Enhanced Oil Recovery (EOR) technique in which the phase behaviour inside the reservoir is manipulated by injection of surfactants and co-surfactants, creating advantageous conditions to mobilize trapped oil. But it must be remembered that surfactants are but one way in which EOR can be done.
Drivers for EOR
The drivers for EOR are obvious. Though oil demand is growing globally at a slower pace than in the recent past and the prognosis is for further deceleration as other energy sources play a greater role, oil demand will continue to grow in emerging economies. It is a geographical accident that many of these growth centres are poorly endowed with hydrocarbons, and need to exploit existing reserves to the fullest extent practically possible. This is the case in India where domestic oil production has stayed unchanged for several years now (at about 250-million barrels), and imports have been rising to meet growing demand. Self-sufficiency in oil is now at a dismal 15% (though the country is a net exporter of refined products).
This is a matter of deep concern for the government, as it poses a severe drain on foreign exchange reserves, and impacts the value of Indian Rupee against major currencies. It is the stated aim of the government to reduce imports by 10% by 2022 – an ambitious task that will require a multi-pronged approach, including ramping up production using EOR techniques. Although there are a few EOR projects in operation today, much more will need to be done.
Oil recovery stages
Oil production typically goes through three stages. Primary recovery relies on natural flow, while secondary recovery relies on water or gas injection to coax more oil out. Tertiary treatments – also termed as EOR – are a host of technologies that rely on chemical, thermal, gas or solvents to extract oil that cannot otherwise be gotten out. All involve the injection of fluids into a reservoir to generate fluid properties or interfacial conditions that are more favourable for oil displacement. The injection of steam, for example, heats the oil and makes it more fluid, while gas injection (generally natural gas, nitrogen, or carbon dioxide) pushes additional oil to a production well. Chemical EOR generally involves flooding a reservoir with an alkali-surfactant-polymer combination, a surfactant-polymer mix, or a polymer-only injection.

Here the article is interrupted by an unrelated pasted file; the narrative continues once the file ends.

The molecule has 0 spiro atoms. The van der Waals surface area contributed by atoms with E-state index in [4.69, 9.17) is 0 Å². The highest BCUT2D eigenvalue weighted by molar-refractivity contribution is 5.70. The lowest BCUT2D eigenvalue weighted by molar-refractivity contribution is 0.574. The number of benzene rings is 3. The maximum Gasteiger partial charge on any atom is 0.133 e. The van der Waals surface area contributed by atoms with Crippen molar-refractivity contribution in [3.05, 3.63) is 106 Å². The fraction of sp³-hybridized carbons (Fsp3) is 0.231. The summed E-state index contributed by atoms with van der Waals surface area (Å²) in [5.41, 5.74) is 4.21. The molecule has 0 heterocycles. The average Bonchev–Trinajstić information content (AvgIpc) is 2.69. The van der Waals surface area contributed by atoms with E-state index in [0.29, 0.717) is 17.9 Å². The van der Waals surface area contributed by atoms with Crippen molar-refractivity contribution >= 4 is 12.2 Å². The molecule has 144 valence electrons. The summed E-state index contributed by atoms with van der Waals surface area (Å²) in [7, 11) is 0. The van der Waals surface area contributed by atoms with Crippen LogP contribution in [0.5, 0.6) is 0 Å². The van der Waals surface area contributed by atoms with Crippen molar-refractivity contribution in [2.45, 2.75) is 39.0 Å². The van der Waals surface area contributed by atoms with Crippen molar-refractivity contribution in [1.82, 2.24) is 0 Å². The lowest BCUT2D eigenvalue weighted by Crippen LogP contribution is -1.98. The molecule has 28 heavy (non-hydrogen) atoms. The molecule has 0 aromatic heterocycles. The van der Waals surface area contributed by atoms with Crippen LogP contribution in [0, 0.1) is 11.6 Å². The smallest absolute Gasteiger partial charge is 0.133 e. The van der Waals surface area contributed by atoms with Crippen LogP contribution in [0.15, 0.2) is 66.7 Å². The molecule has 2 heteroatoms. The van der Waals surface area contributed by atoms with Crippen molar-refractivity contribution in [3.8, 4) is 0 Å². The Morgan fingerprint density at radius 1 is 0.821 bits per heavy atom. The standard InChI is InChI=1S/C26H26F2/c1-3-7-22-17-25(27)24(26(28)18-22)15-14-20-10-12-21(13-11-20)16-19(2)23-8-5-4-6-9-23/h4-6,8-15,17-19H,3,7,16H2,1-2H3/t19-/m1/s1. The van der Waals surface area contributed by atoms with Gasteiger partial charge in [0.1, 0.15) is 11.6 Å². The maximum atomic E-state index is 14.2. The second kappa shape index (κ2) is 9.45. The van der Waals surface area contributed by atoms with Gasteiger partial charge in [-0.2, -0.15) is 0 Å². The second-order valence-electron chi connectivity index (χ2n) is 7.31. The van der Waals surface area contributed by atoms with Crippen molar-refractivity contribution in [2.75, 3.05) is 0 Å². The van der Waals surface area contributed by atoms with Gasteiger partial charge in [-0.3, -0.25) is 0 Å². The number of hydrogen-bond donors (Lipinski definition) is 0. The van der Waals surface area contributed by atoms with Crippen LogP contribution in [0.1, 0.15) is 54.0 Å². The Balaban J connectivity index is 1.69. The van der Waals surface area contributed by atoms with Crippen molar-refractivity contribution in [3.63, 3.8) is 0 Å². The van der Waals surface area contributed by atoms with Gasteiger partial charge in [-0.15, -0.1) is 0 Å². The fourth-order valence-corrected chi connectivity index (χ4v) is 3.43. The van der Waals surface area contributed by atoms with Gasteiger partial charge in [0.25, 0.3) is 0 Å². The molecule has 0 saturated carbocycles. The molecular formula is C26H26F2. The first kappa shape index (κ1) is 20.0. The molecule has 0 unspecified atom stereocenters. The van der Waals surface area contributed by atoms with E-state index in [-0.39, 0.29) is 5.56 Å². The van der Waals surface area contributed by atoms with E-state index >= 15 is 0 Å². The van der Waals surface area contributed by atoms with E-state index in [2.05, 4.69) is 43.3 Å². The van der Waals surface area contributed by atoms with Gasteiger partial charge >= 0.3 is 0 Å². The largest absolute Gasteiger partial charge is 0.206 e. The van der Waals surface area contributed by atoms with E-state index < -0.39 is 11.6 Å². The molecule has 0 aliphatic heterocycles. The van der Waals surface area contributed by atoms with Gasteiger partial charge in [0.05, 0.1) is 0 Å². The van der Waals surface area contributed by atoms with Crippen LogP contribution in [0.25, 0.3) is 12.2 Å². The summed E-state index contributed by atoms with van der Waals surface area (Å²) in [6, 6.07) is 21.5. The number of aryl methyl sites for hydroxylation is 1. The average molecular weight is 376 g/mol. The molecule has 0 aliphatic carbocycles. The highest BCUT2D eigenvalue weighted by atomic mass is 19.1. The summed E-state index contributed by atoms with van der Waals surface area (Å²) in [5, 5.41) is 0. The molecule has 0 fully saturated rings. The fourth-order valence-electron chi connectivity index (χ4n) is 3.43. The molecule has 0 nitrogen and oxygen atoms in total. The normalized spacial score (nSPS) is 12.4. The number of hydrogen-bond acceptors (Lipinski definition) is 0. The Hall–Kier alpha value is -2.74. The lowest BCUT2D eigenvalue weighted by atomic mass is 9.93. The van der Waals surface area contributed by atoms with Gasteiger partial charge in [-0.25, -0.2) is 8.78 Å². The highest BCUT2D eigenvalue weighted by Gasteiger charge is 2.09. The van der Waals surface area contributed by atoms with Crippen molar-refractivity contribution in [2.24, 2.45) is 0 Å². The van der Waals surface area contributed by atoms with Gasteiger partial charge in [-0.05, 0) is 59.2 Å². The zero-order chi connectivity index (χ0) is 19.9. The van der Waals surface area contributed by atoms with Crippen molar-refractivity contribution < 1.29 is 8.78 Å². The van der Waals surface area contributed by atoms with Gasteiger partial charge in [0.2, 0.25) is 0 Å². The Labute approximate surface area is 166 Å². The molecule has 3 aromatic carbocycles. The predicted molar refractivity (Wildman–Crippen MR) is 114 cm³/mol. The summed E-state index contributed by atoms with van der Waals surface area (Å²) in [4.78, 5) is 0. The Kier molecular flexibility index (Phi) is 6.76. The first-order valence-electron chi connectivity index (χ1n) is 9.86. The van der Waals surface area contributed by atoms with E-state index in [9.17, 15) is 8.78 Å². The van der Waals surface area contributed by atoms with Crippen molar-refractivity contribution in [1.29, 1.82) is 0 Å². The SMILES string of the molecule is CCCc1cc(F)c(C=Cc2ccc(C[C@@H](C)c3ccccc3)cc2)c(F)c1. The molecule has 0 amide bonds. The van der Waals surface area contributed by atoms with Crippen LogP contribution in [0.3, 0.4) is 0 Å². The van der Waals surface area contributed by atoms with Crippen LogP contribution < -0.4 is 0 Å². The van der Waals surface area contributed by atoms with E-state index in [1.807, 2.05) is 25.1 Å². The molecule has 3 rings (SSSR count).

Choice of surfactants
Surfactant flooding boosts oil production by lowering interfacial tension (IFT), so increasing oil mobility and allowing better displacement of the oil by injected water. Anionic surfactants are the most widely used surfactant class and include petroleum sulphonates, alkyl/aryl sulphates and alkyl/aryl sulphonates, amongst others. Each comes with its own advantages and disadvantages. While petroleum sulphonates give ultralow IFT and are stable at high temperatures, they are not stable at high salinity. The alkyl/aryl sulphates lack stability to high temperatures and are not tolerant to high salinity, whereas the expensive alkyl/aryl sulphonates are stable at high temperatures, but not to high salinity/hardness.
To overcome the limitations, researchers have developed alternatives such as internal olefin sulphonates that have excellent compatibility to difficult crude oils and good high temperature stability; and alcohol alkoxy carboxylates that are stable at high temperature (unlike sulphates), have high tolerance to salinity/hardness, and are less expensive than sulphonates. More exotic surfactants have also been developed, for specific crude oil types, but their usage is limited due to the specificity and/or costs.